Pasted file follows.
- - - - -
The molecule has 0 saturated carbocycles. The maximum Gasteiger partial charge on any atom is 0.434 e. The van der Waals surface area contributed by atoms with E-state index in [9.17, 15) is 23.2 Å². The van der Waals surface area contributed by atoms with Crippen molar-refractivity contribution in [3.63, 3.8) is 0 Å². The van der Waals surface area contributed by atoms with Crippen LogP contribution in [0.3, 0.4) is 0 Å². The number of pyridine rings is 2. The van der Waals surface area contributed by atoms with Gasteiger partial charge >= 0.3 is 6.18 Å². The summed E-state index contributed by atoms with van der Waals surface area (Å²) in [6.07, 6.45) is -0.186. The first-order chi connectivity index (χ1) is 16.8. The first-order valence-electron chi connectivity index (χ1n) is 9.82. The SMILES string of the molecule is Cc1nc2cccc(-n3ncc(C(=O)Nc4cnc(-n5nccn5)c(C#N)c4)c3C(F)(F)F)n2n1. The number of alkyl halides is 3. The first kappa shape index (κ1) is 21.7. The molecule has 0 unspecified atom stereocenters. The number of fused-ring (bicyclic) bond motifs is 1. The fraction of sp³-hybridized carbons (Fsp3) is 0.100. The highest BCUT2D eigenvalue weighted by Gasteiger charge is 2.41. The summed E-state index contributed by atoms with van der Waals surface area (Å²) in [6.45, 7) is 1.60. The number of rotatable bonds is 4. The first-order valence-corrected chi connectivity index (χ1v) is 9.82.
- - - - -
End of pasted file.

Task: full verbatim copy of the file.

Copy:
The molecule has 0 saturated carbocycles. The maximum Gasteiger partial charge on any atom is 0.434 e. The van der Waals surface area contributed by atoms with E-state index in [9.17, 15) is 23.2 Å². The van der Waals surface area contributed by atoms with Crippen molar-refractivity contribution in [3.63, 3.8) is 0 Å². The van der Waals surface area contributed by atoms with Crippen LogP contribution in [0.3, 0.4) is 0 Å². The number of pyridine rings is 2. The van der Waals surface area contributed by atoms with Gasteiger partial charge >= 0.3 is 6.18 Å². The summed E-state index contributed by atoms with van der Waals surface area (Å²) in [6.07, 6.45) is -0.186. The first-order chi connectivity index (χ1) is 16.8. The first-order valence-electron chi connectivity index (χ1n) is 9.82. The SMILES string of the molecule is Cc1nc2cccc(-n3ncc(C(=O)Nc4cnc(-n5nccn5)c(C#N)c4)c3C(F)(F)F)n2n1. The number of alkyl halides is 3. The first kappa shape index (κ1) is 21.7. The molecule has 0 unspecified atom stereocenters. The number of fused-ring (bicyclic) bond motifs is 1. The fraction of sp³-hybridized carbons (Fsp3) is 0.100. The highest BCUT2D eigenvalue weighted by Gasteiger charge is 2.41. The summed E-state index contributed by atoms with van der Waals surface area (Å²) in [6.45, 7) is 1.60. The number of rotatable bonds is 4. The first-order valence-corrected chi connectivity index (χ1v) is 9.82.